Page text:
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Review: Thermaltake Level 10 GTS Snow Edition

by Parm Mann on 1 June 2012, 09:41 3.5

Tags: Thermaltake (3540.TWO)

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Every once in a while, chassis manufacturers will put out something big, bold and quirky in an effort to divert attention to the brand and every subsequent product that will follow.

These halo products come in all shapes and sizes, but few have tantalised the taste buds quite like Thermaltake's Level 10. When it arrived in March 2009, the gorgeous modular enclosure - designed in collaboration with BMW DesignworksUSA - turned heads like no other chassis could. It had us talking and went some way to transforming Thermaltake's image from a manufacturer of budget gaming enclosures, to a company that sticks its neck out with innovative designs.

But there was a snag in the Level 10 tale; the hype was huge and the chassis failed to live up to its £500 asking price. Sure, it looked incredible, but in practise it proved to be overly large and offered average cooling performance.

So where does Thermaltake go from here? We had been hoping to see an extravagant Level 11 that would right some of those aforementioned wrongs, but the manufacturer has opted to take the alternative route. Seemingly satisfied with the buzz created by the original, Thermaltake has taken the Level 10 name and applied it to a wide range of mainstream products - including chassis and gaming peripherals - that lack the wow-factor of the original.

Take, for example, the new Level 10 GTS Snow Edition chassis. It sounds like the old Level 10 on steroids, but in reality this £90 offspring is a cheaper alternative that has little in common with original - save for the fact that it houses PC components, has a couple of side-loading hard-disk bays and keeps the words 'Level 10' in the name.


But that's not necessarily a bad thing. If lavish and somewhat wasteful concepts aren't your cup of tea, you'll appreciate the fact that the Level 10 GTS Snow Edition is a lot like other chassis on the market today. It's a mid-tower steel frame adorned with plastic moulding, it measures a relatively-compact 462mm x 233mm x 510mm in size, it offers a number of high-end features at a reasonable price, and in keeping with the current trend it comes in a choice of black or white.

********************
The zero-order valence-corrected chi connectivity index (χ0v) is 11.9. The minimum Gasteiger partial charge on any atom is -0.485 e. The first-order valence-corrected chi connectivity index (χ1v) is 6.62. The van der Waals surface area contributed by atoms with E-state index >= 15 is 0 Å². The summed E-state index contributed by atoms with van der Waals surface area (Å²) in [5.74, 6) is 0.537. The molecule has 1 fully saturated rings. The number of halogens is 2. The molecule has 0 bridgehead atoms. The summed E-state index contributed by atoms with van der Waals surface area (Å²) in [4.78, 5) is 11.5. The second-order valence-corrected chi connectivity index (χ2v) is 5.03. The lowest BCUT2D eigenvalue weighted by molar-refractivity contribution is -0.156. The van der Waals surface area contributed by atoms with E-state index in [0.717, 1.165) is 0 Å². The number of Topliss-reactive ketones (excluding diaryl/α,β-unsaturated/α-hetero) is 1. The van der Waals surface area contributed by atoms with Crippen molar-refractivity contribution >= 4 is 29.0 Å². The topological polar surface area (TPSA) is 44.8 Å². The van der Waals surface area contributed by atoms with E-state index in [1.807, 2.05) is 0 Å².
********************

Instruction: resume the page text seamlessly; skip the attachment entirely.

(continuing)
The white 'Snow Edition' colour scheme is eye-catching, but Thermaltake's matte finish doesn't look or feel as luxurious as Corsair's pricier Graphite 600T. Aesthetically, the Level 10 GTS is very much an acquired taste - there's not a lot of symmetry and Thermaltake has been maladroit in adding features. The right side of the chassis has a large bump to create extra room for interior cable management, while the left side is a particularly eclectic mix; it's adorned with four protruding hot-swappable storage bays, a vented mount for an optional 200mm, 180mm or 140mm fan, and a flip-out headset holder.

Each element is well-positioned and functional, but the collection disrupts the visual flow of the chassis and the plastic elements don't feel particularly sturdy. The headset hanger, for example, uses a plastic hinge that doesn't fill you with confidence. The side fan mount, however, offers good room for cooling expansion and comes equipped with an internal mesh filter, and there's further scope for airflow enhancements up top where Thermaltake has provided the option to add two 120mm fans or a single 200mm fan.


The front I/O panel, neatly aligned alongside the four 5.25in optical bays, offers two USB 3.0 ports (with an internal on-board connector), two USB 2.0 ports and the customary headset and microphone jacks. The power and reset buttons are tidily recessed next to a convenient front-facing 3.5in bay, but what makes the Level 10 GTS stand out are the four hot-swappable bays that pull out to the side.

All four bays are lockable using the bundled key, and when open, pressing the numbered buttons at the front of the chassis allows each bay to be pulled out with ease. The system works well, with all four bays supporting your choice of 2.5in or 3.5in disk, and a single SATA power extender cable is pre-installed to make cabling a whole lot neater.


It's a strange-looking beast, and arguably doesn't come across as £90 worth of chassis, but the feature list is well-rounded. Mesh filters line the side and top fan mounts, a pull-out filter covers almost the full length of the chassis' underside, and there's a filter tucked behind the front panel, too. Though, you may want to check to ensure the latter is seated correctly - ours came away during transport and had to be clipped back into place to prevent it from fouling the front intake.

The Level 10 GTS appears to have most bases covered for a high-end build, but the stumbling block here probably isn't going to be the price or the feature set - you're either going to like the chassis' visual appeal, or you're not. If you find yourself warming to the exterior design, read on to find out what it's like to work with.